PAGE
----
SALYERSVILLE – For the first time in weeks, COVID-19 numbers are down locally, though officials report more people are requiring hospitalization.
To date, 673 people have tested positive for COVID-19 in Magoffin County (70 up from last press day, compared to 113 the previous week), with 102 of the cases still active (in isolation), 565 recovered, 13 hospitalized and six deaths.
While Magoffin County remains in the red classification, along with all but four Kentucky counties, Magoffin County Public Health Director and Salyersville Mayor James “Pete” Shepherd urged the community to abide by the state health officials’ recommendations, asking people to avoid large gatherings, even though we are now in the holiday season.
Shepherd attributed the lower number of new cases to the fact there have been no large gatherings in the community.
On Wednesday, Shepherd told the Independent, “We had seven today, 12 yesterday, 15 on Monday and six on Saturday and Sunday. That’s way down from what it was, when we were seeing 18 to 21 new cases every day before.”
Though the Magoffin County Health Department’s records indicate more new cases at the nursing home, data on the Salyersville Nursing and Rehabilitation Center has been updated at the state level only once in the past three weeks, showing (according to the Kentucky Cabinet for Health and Family Services’ long-term care and other congregate facilities update from December 8) the nursing home has had 56 residents test positive and 30 staff to date. Of those, 12 residents and 6 staff have reportedly recovered, 39 residents and 24 staff are currently active, and 5 residents have died in relation to the COVID-19 virus.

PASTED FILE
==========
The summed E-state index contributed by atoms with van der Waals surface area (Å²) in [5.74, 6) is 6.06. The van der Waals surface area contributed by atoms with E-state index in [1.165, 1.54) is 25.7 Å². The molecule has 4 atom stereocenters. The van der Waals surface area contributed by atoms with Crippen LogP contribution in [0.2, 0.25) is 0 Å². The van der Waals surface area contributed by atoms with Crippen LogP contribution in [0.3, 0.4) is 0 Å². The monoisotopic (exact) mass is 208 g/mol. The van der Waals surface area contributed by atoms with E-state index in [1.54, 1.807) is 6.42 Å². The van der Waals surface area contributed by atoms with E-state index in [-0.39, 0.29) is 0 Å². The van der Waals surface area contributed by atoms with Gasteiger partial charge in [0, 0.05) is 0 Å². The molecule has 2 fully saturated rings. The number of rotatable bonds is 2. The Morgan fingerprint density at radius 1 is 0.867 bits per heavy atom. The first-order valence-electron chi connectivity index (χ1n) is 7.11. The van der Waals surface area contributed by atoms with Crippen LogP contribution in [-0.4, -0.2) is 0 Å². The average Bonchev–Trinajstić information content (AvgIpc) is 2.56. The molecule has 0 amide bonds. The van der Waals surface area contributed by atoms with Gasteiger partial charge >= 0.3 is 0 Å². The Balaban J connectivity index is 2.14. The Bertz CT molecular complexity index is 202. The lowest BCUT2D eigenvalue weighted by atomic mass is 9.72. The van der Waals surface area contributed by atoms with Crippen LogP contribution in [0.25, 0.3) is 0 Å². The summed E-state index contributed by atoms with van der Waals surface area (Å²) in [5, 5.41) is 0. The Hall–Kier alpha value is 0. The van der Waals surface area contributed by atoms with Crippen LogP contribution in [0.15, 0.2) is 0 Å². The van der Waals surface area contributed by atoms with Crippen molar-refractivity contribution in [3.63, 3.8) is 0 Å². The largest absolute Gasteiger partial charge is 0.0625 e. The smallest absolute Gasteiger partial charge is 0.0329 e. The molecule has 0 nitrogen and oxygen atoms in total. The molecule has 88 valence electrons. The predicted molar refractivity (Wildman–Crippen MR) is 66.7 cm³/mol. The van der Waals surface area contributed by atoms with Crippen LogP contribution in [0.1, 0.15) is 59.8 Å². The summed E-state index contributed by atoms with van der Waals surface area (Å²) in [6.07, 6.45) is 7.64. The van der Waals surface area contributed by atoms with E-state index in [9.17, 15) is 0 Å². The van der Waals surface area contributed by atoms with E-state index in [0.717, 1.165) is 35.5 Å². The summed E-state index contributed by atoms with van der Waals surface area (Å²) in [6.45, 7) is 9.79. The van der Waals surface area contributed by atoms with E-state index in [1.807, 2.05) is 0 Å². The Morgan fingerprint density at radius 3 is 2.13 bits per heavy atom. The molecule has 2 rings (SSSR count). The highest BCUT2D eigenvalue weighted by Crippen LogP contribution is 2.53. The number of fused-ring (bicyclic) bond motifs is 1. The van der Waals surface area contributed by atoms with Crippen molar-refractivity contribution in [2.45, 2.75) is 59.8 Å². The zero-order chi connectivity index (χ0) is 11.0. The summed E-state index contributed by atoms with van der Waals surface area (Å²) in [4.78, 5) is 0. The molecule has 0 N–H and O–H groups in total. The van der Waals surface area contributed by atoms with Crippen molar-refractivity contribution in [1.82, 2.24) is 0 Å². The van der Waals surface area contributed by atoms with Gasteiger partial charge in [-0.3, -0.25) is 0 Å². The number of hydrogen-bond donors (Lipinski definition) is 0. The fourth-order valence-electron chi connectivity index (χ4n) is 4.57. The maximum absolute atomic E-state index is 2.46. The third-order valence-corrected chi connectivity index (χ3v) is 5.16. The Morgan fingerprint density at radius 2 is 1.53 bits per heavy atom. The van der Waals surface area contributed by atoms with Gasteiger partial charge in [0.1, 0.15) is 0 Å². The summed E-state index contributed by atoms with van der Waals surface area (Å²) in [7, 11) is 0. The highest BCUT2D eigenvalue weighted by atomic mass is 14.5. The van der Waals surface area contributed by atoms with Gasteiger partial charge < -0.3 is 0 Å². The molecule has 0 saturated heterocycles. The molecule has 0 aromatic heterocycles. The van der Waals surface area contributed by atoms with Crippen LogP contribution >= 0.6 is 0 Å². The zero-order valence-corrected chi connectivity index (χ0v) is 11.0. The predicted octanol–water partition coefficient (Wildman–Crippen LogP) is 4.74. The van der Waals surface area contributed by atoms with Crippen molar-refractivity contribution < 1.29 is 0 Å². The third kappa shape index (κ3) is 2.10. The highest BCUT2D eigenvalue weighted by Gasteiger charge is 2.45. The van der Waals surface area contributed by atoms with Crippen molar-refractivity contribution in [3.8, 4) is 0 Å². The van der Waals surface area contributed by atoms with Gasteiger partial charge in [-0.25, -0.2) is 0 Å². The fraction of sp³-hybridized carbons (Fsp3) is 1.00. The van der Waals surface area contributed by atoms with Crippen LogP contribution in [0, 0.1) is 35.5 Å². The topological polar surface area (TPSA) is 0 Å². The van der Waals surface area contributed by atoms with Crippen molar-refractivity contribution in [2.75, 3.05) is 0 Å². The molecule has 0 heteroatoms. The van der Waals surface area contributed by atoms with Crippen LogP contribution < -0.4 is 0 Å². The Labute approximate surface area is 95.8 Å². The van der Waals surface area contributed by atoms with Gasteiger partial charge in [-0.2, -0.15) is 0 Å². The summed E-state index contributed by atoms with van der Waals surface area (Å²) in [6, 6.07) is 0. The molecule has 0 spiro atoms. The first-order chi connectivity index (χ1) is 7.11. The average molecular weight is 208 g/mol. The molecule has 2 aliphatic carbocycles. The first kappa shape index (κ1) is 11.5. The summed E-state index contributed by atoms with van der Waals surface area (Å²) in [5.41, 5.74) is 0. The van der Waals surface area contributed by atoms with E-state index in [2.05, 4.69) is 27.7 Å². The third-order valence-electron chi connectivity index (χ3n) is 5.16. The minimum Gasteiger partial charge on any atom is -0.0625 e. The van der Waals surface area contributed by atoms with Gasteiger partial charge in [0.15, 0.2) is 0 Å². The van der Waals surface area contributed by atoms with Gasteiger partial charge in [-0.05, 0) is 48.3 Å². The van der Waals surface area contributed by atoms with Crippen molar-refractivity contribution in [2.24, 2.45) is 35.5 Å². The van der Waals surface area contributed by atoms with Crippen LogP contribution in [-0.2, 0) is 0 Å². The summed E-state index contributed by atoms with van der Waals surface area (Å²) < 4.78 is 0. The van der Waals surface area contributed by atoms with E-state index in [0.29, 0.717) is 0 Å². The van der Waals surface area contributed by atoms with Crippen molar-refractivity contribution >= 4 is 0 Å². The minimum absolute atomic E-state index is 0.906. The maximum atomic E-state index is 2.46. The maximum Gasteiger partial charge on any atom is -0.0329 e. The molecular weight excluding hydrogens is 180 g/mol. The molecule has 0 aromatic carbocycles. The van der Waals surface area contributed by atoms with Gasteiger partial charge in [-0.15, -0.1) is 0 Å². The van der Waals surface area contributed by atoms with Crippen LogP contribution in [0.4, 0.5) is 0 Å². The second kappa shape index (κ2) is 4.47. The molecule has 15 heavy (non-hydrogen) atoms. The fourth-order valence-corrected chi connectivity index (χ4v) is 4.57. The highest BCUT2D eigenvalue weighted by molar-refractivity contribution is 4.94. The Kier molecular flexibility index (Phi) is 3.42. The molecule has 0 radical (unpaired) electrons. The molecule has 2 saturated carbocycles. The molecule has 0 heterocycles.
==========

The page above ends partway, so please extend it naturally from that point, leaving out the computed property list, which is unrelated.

In contrast, however, Salyersville Nursing and Rehabilitation Center has reported to the Magoffin County Health Department that they have had 99 residents (eight reported since last week’s press day) and 43 employees test positive for the virus. The last number the Independent has on file of total residents at the nursing home is 101 residents.
Shepherd said they expect the first shipment of vaccines to be delivered between December 11 and 14, and they will be given to the nursing home residents and staff first. Walgreens will be administering the vaccines, which will require two separate doses (second one in three to four weeks).
He explained the first doses will be distributed to nursing homes, then frontline workers at hospitals, and then first responders. Vaccines will be distributed by priority to the general public in the following months after the first shipments.
Following state guidance, Magoffin County Schools have announced that they will remain closed to in-person classes until January 4. As this date approaches, the district will announce any plans for return to in-person classes. A return to in person classes is only possible if the county is not a red zone county, they noted in the announcement. Those with questions are asked to contact the schools their children attend.